fading into oblivion -- 12/12/14

Today's selection - from The Deluge by Adam Tooze. The United States had become the world's largest economy during the 1860s. By the onset of World War I in 1914, the United States was larger economically than England, France and Germany combined. The U.S. emerged so dominant after that war that most European countries, including Hitler's Germany, saw a risk of their countries fading into irrelevance.

"A new order emerged from the Great War [World War I] that promised, above the bickering and nationalist grandstanding of the new states, fundamentally to restructure relations between the great powers -- Britain, France, Italy, Japan, Germany, Russia and the United States. It took geostrategic and historical imagination to comprehend the scale and significance of this power transition. The new order that was in the making was defined in large part by the absent presence of its most defining element -- the new power of the United States. But on those endowed with such vision, the prospect of this tectonic shift exerted an almost obsessive fascination.

"Over the winter of 1928-9, ten years after the Great War had ended, [Winston Churchill wrote] that a new international order had emerged [dominated by the United States]. Hitler and Trotsky recognized the same reality that Churchill did. They too believed that World War I had opened a new phase of 'world organization'. But whereas Churchill took this new reality as cause for celebration, for a communist revolutionary like Trotsky or a national socialist such as Hitler it threatened nothing less than historical oblivion.

"Superficially, the peace settlements of 1919 might seem to advance the logic of sovereign self-determination that originated in European history in the late Middle Ages. In the nineteenth century this had inspired the formation of new nation states in the Balkans and the unification of Italy and Germany. It had now climaxed in the break-up of the Ottoman, Russian and Habsburg empires. ... The Great War weakened all the European combatants irreversibly, even the strongest amongst them and even the victors. In 1919 the French Republic may have celebrated its triumph over Germany at Versailles, in the palace of the Sun King, but this could not disguise the fact that World War I confirmed the end of France's claim to be a power of global rank. For the smaller nation states created over the previous century, the experience of the war was even more traumatic. Between 1914 and 1919, Belgium, Bulgaria, Romania, Hungary and Serbia had all faced national extinction as the fortunes of war swung back and forth. In 1900 the Kaiser had brashly claimed a place on the world stage. Twenty years later Germany was reduced to squabbling with Poland over the boundries of Silesia, a dispute overseen by a Japanese viscount. Rather than the subject, Germany had become the object of Weltpolitik. Italy had joined the war on the winning side, but despite solemn promises by its allies, the peace reinforced its sense of second-class status. ... In an age of world power, Europe's position in political, military and economic terms was irreversibly provincialized.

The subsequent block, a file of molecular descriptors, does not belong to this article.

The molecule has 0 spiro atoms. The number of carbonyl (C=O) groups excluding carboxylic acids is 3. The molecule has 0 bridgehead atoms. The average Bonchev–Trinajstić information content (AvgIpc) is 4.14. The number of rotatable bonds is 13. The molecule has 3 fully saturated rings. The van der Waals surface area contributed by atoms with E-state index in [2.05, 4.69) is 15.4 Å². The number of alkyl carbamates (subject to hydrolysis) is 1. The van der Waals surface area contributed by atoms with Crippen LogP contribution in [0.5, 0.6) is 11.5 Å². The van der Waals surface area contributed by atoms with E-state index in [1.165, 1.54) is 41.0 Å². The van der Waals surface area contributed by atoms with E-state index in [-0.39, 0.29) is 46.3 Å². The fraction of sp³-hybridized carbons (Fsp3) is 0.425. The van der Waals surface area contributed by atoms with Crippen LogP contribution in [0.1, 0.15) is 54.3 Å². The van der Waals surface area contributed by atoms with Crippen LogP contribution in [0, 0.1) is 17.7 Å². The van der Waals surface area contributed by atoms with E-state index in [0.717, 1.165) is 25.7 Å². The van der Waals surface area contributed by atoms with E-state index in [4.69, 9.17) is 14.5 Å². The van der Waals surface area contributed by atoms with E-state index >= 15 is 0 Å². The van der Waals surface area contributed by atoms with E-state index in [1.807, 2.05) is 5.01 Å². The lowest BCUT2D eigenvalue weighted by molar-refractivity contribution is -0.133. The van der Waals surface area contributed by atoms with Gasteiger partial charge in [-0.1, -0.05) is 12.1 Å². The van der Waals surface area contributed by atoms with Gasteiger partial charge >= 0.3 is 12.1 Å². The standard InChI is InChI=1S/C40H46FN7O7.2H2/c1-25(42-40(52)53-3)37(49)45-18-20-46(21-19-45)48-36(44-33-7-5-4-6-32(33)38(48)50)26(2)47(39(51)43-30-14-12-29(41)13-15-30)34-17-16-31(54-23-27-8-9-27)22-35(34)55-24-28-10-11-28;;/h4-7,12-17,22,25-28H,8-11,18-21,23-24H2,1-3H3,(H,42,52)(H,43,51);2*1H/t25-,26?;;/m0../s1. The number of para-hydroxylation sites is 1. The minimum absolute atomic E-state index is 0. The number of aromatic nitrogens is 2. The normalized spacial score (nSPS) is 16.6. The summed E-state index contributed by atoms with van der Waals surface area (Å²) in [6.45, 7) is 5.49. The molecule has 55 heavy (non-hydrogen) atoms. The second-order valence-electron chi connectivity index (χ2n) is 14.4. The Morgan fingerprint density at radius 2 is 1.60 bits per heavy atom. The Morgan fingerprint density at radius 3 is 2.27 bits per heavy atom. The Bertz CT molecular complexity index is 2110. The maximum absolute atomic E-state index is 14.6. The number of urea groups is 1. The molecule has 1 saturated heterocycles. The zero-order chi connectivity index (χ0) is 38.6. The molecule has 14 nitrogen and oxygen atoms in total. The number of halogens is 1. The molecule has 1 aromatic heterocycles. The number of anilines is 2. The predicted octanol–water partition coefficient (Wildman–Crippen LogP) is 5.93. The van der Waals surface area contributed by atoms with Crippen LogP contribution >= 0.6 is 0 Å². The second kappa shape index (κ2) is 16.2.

"The one nation that emerged apparently unscathed and vastly more powerful from the war was the United States. Indeed, so overwhelming was its pre-eminence that it seemed to raise once more the question that had been expelled from the history of Europe in the seventeenth century. Was the United States the universal, world-encompassing empire similar to that which the Catholic Habsburgs had once threatened to establish? The question would haunt the century that followed. By the mid-1920s it seemed to Trotsky that 'Balkanized Europe' found 'herself in the same position with respect to the US' that the countries of south-eastern Europe had once occupied in relation to Paris and London in the pre-war period.' They had the trappings of sovereignty but not its substance. Unless the political leaders of Europe could shake their populations out of their usual 'political thoughtlessness', Hitler warned in 1928, the 'threatened global hegemony of the North American continent' would reduce them all to the status of Switzerland or Holland.' From the vantage point of Whitehall, Churchill had felt the force of this point not as a speculative historical vision, but as a practical reality of power. As we shall see, Britain's governments in the 1920s again and again found themselves confronting the painful fact that the United States was a power unlike any other. It had emerged, quite suddenly, as a novel kind of 'super-state', exercising a veto over the financial and security concerns of the other major states of the world. ...

"The spectacular escalation of violence unleashed in the 1930s and the 1940s was a testament to the kind of force that the insurgents believed themselves to be up against. It was precisely the looming potential, the future dominance of American capitalist democracy, that was the common factor impelling Hitler, Stalin, the Italian Fascists and their Japanese counterparts to such radical action. ... Whatever comforting, domesticated fantasies their followers may have projected onto them, the leaders of Fascist Italy, National Socialist Germany, Imperial Japan and the Soviet Union all saw themselves as radical insurgents against an oppressive and powerful world order."


Adam Tooze


The Deluge: The Great War, America and the Remaking of the Global Order, 1916-1931


Viking Adult


Copyright 2014 by Adam Tooze


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